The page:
(Reuters) – Sweden, the Netherlands, Italy, Spain and six other countries urged the European Union to adopt a “green” recovery plan on Thursday, as fears grow that the economic hit caused by the coronavirus pandemic could weaken action on climate change.
In an open letter published as European finance ministers met by video conference, 10 environment and climate ministers said any rescue package should support the European Commission’s Green Deal strategy to embrace a low-carbon future.
“We need to send a strong political signal to the world and our citizens that the EU will lead by example even in difficult times like the present and blaze the trail to climate neutrality and the fulfilment of the Paris Agreement,” the letter said, referring to a landmark 2015 accord to tackle climate change.
The other countries to sign the letter were Austria, Denmark, Finland, Portugal, Latvia and Luxembourg.
Germany and France, the two biggest economies in the 27-country bloc, were not among the signatories.
EU leaders agreed last month that the bloc’s coronavirus economic recovery plan should be consistent with the “green transition”, but did not pledge specific measures.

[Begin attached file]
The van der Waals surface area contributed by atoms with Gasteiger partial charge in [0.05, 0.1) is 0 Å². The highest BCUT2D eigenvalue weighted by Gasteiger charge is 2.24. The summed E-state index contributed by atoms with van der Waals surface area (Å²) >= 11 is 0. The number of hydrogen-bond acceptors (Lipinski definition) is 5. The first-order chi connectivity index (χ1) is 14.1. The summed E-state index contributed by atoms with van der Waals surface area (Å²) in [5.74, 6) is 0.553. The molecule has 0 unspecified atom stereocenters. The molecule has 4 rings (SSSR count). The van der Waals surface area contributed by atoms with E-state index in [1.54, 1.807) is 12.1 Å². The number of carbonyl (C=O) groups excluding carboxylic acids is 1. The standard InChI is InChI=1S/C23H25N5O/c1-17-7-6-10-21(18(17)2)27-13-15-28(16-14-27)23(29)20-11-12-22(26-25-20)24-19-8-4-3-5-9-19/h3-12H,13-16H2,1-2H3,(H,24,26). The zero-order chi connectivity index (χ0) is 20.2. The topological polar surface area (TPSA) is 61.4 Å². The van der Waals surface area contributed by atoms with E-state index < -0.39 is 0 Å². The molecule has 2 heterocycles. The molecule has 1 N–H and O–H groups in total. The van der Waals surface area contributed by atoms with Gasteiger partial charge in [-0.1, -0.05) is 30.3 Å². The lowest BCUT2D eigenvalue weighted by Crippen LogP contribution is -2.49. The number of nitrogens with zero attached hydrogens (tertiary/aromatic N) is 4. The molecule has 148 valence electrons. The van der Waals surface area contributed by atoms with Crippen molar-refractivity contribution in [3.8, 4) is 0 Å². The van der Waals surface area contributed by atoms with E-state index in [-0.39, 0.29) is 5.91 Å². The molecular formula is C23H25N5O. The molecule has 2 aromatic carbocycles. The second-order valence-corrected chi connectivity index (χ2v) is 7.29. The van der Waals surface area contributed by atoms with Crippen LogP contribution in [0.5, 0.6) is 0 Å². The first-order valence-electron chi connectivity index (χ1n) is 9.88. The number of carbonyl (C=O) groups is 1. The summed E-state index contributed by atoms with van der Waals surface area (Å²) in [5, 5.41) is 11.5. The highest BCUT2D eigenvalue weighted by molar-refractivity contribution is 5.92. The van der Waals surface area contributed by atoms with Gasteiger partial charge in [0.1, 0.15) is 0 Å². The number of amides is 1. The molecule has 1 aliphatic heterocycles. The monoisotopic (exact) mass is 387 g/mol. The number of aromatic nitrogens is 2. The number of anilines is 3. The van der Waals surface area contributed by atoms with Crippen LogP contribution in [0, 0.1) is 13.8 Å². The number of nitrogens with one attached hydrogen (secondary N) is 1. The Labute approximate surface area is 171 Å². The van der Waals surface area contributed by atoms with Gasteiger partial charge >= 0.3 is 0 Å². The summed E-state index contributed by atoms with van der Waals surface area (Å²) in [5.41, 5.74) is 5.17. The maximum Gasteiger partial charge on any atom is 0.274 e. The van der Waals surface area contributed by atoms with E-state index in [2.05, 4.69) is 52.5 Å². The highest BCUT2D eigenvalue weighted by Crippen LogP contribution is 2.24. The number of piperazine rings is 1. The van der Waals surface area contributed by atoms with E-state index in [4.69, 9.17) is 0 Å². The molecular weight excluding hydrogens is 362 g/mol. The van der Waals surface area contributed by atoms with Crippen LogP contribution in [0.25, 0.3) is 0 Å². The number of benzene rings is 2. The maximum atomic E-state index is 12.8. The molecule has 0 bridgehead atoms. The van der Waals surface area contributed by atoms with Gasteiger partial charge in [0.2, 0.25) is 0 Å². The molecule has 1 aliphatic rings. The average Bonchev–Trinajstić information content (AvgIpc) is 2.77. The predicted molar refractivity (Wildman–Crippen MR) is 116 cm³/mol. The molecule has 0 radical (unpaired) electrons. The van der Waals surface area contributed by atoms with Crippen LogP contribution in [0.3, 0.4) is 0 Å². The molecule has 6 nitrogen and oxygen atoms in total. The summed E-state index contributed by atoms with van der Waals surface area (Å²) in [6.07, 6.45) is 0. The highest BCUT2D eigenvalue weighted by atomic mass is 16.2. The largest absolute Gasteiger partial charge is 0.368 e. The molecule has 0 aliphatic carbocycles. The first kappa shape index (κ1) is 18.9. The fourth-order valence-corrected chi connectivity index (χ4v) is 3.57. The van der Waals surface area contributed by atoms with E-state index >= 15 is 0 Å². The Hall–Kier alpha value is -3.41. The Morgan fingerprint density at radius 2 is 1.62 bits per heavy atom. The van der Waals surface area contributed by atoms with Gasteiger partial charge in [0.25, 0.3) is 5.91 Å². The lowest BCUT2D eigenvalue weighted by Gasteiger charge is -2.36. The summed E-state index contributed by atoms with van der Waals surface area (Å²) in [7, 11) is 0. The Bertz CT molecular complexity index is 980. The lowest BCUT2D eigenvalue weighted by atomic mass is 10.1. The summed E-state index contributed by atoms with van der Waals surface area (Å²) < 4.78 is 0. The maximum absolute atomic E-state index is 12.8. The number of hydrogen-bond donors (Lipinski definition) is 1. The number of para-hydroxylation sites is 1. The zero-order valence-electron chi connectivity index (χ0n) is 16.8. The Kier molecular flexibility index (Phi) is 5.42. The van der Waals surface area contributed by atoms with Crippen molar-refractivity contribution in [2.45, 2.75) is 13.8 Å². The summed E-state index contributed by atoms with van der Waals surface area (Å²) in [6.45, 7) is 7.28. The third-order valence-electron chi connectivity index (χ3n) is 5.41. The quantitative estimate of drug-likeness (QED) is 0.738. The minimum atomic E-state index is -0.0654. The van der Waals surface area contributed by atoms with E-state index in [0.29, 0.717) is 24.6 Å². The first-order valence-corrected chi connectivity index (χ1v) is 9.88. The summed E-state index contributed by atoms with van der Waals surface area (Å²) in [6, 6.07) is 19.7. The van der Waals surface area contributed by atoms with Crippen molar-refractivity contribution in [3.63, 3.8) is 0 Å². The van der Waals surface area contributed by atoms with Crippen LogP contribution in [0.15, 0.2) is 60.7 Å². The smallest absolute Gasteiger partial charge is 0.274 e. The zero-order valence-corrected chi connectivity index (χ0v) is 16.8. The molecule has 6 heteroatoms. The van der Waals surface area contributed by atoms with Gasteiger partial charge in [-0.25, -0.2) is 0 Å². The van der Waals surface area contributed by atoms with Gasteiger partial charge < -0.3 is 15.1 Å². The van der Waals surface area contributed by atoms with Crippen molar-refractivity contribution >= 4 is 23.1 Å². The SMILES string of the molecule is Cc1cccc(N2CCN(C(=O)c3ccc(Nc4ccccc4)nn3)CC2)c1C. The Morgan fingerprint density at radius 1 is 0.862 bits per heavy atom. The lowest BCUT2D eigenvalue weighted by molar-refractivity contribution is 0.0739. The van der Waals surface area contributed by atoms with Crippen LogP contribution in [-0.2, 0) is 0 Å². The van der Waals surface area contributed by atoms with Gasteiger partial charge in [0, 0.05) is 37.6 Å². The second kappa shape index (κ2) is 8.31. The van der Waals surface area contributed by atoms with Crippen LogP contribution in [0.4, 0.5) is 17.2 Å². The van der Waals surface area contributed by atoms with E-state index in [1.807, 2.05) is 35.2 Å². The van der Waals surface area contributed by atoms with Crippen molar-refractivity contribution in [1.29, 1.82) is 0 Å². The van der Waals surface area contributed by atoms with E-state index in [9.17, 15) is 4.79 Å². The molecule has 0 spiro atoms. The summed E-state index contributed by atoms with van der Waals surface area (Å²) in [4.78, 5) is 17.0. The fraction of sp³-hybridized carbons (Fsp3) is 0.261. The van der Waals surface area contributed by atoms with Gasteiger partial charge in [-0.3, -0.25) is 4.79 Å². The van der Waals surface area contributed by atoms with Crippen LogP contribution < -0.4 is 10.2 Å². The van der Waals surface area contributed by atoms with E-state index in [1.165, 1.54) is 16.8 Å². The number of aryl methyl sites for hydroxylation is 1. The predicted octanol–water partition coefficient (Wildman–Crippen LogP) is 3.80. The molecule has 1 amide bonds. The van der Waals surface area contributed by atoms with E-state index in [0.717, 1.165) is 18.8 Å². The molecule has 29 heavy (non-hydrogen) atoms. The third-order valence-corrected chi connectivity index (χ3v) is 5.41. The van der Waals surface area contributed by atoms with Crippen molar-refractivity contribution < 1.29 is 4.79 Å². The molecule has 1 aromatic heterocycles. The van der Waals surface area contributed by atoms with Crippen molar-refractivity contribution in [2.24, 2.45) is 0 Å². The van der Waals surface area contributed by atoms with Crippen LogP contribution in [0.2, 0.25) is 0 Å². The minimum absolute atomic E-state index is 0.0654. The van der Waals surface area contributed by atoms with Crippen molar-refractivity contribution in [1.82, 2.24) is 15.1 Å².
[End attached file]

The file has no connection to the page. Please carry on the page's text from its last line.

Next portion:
The 10 countries want to see increased investment to support renewable energy, sustainable transport, energy efficiency and other steps to back the EU Green Deal’s goal of net zero greenhouse gas emissions by 2050.
“The Green Deal constitutes a new growth strategy for the EU, which is able to deliver on the twin benefits of stimulating economies and creating jobs while accelerating the green transition in a cost efficient way,” the letter said.
It encouraged countries to steer away from short-term solutions in response to the pandemic “that risk locking the EU in a fossil fuel economy for decades to come.”
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